Wednesday, August 24, 2011

The Problem with Currency Hedging

Vanguard announced yesterday that they will open 6 Canadian-domiciled ETFs. Two of these ETFs cover indexes of U.S. and international stocks. Unfortunately, they also incorporate currency hedging back to Canadian dollars. This takes away the risk protection that I’m looking for, as I’ll explain.

Here are the 6 ETFs Vanguard announced:

– Vanguard MSCI Canada Index ETF
– Vanguard Canadian Aggregate Bond Index ETF
– Vanguard Canadian Short-Term Bond Index ETF
– Vanguard MSCI U.S. Broad Market Index ETF (CAD-hedged)
– Vanguard MSCI EAFE Index ETF (CAD-hedged)
– Vanguard MSCI Emerging Markets Index ETF

One of the risks we face as Canadians is that the Canadian economy will falter and fall behind the rest of the world. As a proud and confident Canadian, I don’t think this will happen. But when I think through the many possibilities, a faltering Canadian economy would cause us big financial trouble.

Imagine that at some point in the near future the world stops buying our oil and our economy takes a big hit. Government debt grows and we face 30% inflation for a decade. The Canadian dollar drops to 10 U.S. cents. All our imports cost 10 times what they used to cost when measured in Canadian dollars.

If I hold international stocks without currency hedging over this tough period, I get a 900% boost in returns (measured in Canadian dollars) to help me deal with expensive imports. If I use currency hedging, I get only a modest return on my international investments and can’t afford to buy imports.

The argument in favour of currency hedging is that Canada may do fine and some other countries may falter. However, this is what diversification is for. I can handle it if 5% of my holdings take a beating. What I can’t handle is having everything I own take a beating if Canada falters. I’m a proud Canadian, but I’d rather have my future depend on the world’s economy as a whole rather than just Canada’s.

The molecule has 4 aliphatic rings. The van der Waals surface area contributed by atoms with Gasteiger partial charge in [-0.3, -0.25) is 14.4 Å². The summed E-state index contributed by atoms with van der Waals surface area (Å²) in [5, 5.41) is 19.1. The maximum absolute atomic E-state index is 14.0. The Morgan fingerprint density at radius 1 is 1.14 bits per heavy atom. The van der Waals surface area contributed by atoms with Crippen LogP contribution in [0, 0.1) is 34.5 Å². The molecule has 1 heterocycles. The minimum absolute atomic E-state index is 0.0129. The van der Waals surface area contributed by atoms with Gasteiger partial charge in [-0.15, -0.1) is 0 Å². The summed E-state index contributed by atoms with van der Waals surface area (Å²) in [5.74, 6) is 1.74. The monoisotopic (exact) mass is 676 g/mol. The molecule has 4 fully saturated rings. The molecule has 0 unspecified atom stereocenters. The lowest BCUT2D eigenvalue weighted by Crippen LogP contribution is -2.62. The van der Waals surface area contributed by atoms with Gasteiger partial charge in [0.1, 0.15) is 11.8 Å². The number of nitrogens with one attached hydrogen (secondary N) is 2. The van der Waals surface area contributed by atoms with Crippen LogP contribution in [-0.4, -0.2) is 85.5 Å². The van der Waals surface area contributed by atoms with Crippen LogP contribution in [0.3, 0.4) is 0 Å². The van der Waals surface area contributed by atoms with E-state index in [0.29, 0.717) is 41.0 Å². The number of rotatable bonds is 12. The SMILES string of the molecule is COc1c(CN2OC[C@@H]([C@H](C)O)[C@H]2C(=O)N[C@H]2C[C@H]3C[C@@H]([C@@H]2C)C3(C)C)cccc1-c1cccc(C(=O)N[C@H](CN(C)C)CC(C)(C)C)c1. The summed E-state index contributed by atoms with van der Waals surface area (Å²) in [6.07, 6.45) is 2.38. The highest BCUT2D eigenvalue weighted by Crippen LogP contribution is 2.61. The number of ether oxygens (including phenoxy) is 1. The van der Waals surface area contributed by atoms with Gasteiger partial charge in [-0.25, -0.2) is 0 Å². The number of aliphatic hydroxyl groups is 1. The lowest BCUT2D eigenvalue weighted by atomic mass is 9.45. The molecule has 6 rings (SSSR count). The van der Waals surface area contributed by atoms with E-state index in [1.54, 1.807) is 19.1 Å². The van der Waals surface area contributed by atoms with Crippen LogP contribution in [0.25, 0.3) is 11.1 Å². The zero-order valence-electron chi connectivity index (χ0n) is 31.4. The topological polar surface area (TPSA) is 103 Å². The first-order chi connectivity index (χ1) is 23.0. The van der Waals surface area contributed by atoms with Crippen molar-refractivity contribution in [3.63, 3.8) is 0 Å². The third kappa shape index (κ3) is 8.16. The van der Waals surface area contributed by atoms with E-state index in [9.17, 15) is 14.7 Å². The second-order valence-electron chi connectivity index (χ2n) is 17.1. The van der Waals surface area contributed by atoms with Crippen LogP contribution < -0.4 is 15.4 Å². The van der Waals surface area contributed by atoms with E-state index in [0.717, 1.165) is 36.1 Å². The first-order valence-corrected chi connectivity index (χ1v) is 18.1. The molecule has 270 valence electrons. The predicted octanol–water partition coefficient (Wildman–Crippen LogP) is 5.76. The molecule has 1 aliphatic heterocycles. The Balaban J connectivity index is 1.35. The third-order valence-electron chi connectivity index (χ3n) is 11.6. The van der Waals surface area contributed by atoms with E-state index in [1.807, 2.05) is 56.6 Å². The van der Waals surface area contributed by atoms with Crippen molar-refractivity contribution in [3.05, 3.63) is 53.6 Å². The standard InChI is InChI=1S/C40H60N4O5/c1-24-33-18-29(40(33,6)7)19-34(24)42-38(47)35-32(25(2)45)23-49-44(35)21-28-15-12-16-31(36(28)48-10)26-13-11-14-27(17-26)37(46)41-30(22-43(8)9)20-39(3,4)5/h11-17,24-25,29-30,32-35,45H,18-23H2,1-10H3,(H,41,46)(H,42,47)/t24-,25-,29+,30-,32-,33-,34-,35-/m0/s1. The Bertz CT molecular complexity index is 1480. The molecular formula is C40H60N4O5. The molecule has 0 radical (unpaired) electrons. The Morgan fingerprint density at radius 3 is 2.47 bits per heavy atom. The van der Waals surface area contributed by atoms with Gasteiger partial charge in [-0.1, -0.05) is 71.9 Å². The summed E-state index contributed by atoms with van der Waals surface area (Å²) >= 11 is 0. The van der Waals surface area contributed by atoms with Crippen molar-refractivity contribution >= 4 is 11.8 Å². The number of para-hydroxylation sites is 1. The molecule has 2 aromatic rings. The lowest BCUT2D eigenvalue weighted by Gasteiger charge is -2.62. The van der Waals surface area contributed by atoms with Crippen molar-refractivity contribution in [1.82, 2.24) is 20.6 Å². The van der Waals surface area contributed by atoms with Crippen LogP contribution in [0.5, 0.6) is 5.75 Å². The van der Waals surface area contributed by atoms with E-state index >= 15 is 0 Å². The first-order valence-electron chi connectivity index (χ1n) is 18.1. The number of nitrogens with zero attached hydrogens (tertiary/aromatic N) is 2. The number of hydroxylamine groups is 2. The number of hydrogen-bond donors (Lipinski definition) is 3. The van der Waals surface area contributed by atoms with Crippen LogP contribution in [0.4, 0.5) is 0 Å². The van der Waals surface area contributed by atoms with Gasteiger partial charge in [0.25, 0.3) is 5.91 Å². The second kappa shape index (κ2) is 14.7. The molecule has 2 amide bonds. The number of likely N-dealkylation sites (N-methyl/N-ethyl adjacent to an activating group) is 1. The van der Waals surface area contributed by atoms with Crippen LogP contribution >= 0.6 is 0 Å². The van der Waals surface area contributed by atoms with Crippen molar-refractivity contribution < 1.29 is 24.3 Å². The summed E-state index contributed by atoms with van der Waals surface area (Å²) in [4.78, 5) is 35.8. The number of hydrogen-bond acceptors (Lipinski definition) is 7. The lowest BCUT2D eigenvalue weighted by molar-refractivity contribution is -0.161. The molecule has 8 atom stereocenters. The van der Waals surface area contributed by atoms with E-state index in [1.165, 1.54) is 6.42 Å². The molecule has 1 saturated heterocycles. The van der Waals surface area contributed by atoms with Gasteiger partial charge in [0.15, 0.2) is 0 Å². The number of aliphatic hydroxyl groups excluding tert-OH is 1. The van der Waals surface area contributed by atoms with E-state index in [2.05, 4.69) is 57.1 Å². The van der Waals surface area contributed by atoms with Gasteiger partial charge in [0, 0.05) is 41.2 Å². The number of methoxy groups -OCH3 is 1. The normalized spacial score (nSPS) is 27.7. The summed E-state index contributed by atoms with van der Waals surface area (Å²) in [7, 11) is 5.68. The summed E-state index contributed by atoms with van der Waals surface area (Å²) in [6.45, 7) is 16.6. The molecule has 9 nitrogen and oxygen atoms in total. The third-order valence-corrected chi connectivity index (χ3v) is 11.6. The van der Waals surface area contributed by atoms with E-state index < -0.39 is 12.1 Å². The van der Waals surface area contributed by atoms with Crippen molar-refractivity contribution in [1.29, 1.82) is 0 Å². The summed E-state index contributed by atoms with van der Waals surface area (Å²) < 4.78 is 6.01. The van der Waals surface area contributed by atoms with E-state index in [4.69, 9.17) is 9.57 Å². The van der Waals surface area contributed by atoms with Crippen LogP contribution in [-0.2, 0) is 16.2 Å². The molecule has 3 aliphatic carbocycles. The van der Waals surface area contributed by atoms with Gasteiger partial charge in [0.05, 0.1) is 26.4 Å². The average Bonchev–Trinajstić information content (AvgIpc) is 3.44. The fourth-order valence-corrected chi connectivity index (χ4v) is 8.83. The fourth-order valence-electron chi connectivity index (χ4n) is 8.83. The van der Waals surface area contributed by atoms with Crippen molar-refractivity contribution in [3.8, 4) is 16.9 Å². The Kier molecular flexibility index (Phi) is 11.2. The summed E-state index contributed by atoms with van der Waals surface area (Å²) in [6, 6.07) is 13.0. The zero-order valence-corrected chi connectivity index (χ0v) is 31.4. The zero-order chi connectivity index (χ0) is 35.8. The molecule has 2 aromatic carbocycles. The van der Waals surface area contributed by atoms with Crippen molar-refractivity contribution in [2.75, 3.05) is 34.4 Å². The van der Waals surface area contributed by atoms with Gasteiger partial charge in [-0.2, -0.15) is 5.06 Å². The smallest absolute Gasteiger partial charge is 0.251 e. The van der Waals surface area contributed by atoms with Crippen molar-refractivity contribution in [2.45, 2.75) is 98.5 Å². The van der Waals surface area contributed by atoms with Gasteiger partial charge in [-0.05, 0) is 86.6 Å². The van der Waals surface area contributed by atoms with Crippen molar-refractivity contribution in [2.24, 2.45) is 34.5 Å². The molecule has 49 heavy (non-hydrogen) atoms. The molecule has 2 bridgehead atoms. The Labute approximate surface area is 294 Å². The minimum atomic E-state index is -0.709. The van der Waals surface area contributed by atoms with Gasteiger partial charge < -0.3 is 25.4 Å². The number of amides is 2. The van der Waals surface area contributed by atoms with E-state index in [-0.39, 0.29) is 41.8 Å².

1. @CC: You're probably right that the popularity of hedged funds now is because hedging has worked out well over the last few years. I hope you're right that Vanguard will eventually offer unhedged ETFs as well.

    I'm happy to try explaining ideas that are tough to sell :-)

    1. The comment above is a reply to Canadian Capitalist's comment:

      It is a hard sell to argue for risk management when recent returns have been poor. It is telling that we had zero currency-hedged funds when our dollar was low and it is hard to find a fund without hedging when our dollar is high. Hopefully Vanguard will also have unhedged ETFs in its lineup eventually for those of us who are interested in it.

  2. I agree. Much has been made of Canadians needing to diversify their equities outside Canada, but it's also true for currencies.

    I tend to have my bond allocation all in Canadian dollars. I'm pondering the merits of an international short term bond ETF in addition to or even in place of the XSB (Canadian short term bond ETF).

  3. @Mike: If you bond allocation is high enough it might make sense to go international, but if your stocks dominate, you may get enough exposure to foreign economies with international stocks.

  4. Very well-explained post for a subject I think is generally misunderstood.